Food waste another reason to go veganWritten by admin on September 12th, 2012
By Ingrid E. Newkirk
When hundreds of millions of people go hungry every day, wasting food is obscene. No one needs to remind us of this. Or perhaps someone does. According to a new report by the Natural Resources Defense Council, Americans toss out nearly every other bite of food. We squander up to 40 percent of the nation’s food supply each year—throwing away, on average, 20 pounds per person per month—while making excuses for our wastefulness. The lettuce had started to wilt. We forgot about the yogurt in the back of the fridge. We simply bought more than we needed. Our eyes were bigger than our stomachs.
This is shameful enough. Now consider the nightmare that billions of animals—who feel anxiety, fear and pain every bit as profoundly as we do—endure on factory farms, in transit to slaughter and at the slaughterhouse itself. Nowadays, they are confined to cages and crates, their babies are taken away from them and they are kicked and prodded and deprived of everything that makes their lives worth living just so that we can take their milk or kill them for their flesh. And then we toss half of it all into the trash. This may be one of the most compelling reasons yet to go vegan.
PETA has conducted numerous undercover investigations into factory farms and slaughterhouses, and we’ve invariably found stomach-churning cruelty. A PETA investigator working at a New York dairy farm that supplies the maker of Cabot and McCadam cheeses saw cows being jabbed and struck, even in the udder, with poles and canes. Calves bellowed and thrashed in unrelieved pain as workers removed their horn buds—without providing any pain relief. Most cows on dairy farms are not naturally hornless. Farmers use searing-hot irons, caustic chemicals, knives, shears, sharp wires and even handsaws to cut and dig the horns out of calves’ skulls.
And after all this, we pour milk down the drain. The U.S. Department of Agriculture estimates that Americans waste 30 percent of our milk supply—or a third of a glass of milk per person per day. The public radio program Marketplace recently did the math: That’s the milk from some 800,000 cows, whose beloved calves are torn away from them for veal year after year, tossed away without a thought.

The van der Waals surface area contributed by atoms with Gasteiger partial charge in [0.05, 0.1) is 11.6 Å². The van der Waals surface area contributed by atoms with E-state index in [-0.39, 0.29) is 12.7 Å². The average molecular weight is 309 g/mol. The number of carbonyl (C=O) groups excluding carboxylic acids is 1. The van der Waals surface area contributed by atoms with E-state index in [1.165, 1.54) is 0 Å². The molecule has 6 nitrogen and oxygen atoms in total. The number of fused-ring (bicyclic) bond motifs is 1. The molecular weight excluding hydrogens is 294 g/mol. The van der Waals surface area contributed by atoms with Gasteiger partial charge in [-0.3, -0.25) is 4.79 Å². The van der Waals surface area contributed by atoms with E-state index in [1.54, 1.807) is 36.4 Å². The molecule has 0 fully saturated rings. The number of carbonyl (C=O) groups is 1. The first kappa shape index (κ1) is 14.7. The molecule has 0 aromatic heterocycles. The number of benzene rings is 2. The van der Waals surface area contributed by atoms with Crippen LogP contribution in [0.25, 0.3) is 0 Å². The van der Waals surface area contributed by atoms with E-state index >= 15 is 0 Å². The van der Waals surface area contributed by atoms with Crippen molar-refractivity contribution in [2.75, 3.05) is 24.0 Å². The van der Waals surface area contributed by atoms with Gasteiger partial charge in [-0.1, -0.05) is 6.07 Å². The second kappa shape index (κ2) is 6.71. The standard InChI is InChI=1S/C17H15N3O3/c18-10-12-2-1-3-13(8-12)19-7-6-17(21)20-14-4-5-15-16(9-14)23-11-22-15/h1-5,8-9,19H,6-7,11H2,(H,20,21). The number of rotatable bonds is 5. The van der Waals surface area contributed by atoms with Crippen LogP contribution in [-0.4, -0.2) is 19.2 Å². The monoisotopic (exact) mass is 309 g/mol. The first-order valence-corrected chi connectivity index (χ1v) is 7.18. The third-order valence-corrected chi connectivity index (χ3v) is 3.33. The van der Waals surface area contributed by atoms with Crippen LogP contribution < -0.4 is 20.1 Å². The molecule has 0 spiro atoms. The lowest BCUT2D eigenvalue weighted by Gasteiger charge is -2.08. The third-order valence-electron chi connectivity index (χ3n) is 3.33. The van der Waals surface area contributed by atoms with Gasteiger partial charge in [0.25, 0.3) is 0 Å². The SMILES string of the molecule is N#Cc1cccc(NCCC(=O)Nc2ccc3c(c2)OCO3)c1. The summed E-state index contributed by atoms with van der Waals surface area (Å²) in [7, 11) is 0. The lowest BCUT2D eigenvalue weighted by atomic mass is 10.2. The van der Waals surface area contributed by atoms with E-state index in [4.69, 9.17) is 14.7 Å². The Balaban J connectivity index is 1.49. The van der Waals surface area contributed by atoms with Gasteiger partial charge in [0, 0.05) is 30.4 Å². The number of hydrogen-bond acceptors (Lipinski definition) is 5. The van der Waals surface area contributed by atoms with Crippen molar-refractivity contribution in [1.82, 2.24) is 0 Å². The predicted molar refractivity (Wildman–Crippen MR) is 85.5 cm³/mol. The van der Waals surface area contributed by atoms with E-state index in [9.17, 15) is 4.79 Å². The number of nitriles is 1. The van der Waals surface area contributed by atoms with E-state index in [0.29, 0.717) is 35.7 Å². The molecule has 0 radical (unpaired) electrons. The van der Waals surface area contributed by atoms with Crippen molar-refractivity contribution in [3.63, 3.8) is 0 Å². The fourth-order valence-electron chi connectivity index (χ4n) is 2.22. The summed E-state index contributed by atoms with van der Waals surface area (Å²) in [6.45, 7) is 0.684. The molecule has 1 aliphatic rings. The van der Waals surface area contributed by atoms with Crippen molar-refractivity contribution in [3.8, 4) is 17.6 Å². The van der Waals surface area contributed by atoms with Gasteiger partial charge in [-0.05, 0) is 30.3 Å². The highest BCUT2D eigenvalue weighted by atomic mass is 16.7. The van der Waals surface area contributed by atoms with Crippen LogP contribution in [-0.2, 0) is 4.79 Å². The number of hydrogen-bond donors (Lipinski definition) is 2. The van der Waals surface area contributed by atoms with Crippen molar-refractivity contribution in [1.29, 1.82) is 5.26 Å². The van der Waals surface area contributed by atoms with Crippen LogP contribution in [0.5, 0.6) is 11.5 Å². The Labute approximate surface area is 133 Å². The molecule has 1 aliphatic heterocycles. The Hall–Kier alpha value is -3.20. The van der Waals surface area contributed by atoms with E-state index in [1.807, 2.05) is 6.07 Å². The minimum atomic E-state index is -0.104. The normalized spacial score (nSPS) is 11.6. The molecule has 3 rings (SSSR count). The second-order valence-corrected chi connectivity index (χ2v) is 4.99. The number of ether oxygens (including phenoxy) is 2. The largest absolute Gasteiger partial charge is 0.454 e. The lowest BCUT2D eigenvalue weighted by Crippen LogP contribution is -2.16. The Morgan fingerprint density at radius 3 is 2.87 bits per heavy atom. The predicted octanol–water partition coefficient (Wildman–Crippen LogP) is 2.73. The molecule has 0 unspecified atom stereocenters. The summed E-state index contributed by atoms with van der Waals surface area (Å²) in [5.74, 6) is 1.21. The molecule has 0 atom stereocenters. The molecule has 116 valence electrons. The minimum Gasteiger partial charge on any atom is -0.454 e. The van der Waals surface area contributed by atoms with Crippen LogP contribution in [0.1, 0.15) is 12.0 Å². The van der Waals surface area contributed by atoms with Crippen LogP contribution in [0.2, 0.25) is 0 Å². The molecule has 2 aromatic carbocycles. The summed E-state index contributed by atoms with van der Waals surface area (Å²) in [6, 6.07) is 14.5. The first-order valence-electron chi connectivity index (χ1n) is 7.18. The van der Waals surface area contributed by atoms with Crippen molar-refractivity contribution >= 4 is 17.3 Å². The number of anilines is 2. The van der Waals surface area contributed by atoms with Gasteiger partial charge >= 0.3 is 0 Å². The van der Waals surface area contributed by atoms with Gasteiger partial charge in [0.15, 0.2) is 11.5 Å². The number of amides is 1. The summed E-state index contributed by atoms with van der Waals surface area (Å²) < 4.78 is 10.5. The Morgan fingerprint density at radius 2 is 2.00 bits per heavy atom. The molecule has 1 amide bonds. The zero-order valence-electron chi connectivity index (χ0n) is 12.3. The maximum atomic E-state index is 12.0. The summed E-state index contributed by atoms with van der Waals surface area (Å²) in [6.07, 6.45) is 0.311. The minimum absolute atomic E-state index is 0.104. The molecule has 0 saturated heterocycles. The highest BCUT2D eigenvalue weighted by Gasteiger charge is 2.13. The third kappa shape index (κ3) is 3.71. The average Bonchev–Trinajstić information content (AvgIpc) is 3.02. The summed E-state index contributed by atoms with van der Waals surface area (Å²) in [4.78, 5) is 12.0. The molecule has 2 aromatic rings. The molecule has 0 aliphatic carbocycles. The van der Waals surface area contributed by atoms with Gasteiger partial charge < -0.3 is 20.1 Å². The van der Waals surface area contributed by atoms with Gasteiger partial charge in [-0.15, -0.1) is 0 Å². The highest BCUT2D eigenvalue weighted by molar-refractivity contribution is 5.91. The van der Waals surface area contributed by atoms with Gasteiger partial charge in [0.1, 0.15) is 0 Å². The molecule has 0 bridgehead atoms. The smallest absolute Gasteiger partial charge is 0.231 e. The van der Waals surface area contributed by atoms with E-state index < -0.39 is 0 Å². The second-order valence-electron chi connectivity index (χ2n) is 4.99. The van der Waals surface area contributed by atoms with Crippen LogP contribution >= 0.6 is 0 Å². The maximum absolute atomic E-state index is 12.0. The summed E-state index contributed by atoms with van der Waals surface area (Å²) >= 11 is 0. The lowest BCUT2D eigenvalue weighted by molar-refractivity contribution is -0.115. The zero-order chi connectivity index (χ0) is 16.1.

PETA investigators have also witnessed workers at a Tyson Foods slaughterhouse beat, throw and decapitate animals. They’ve witnessed abuse inside a Butterball turkey slaughterhouse, where birds were punched and kicked. They’ve seen farm workers beat pigs, spray paint into their nostrils, electro-shock pregnant sows and slam piglets to the ground. And on and on.
Whenever PETA or anyone else releases the findings from an investigation, meat industry spokespeople are quick to claim that it’s an “isolated incident.” Yet we keep finding the same abuses every time we look.
There is no good excuse for what animals endure on factory farms, during transport or on the slaughterhouse floor. But when need becomes greed and we mindlessly buy meat, milk and other animal products because they’re cheap, only to toss them into the trash when we decide that we didn’t really want them after all, it’s time to do some soul-searching. Habits can be hard to change, but in this case we may not have much choice in the matter. Another newly released report predicts that the spiraling human population and food shortages will force most of us to go vegetarian by 2050—but why wait?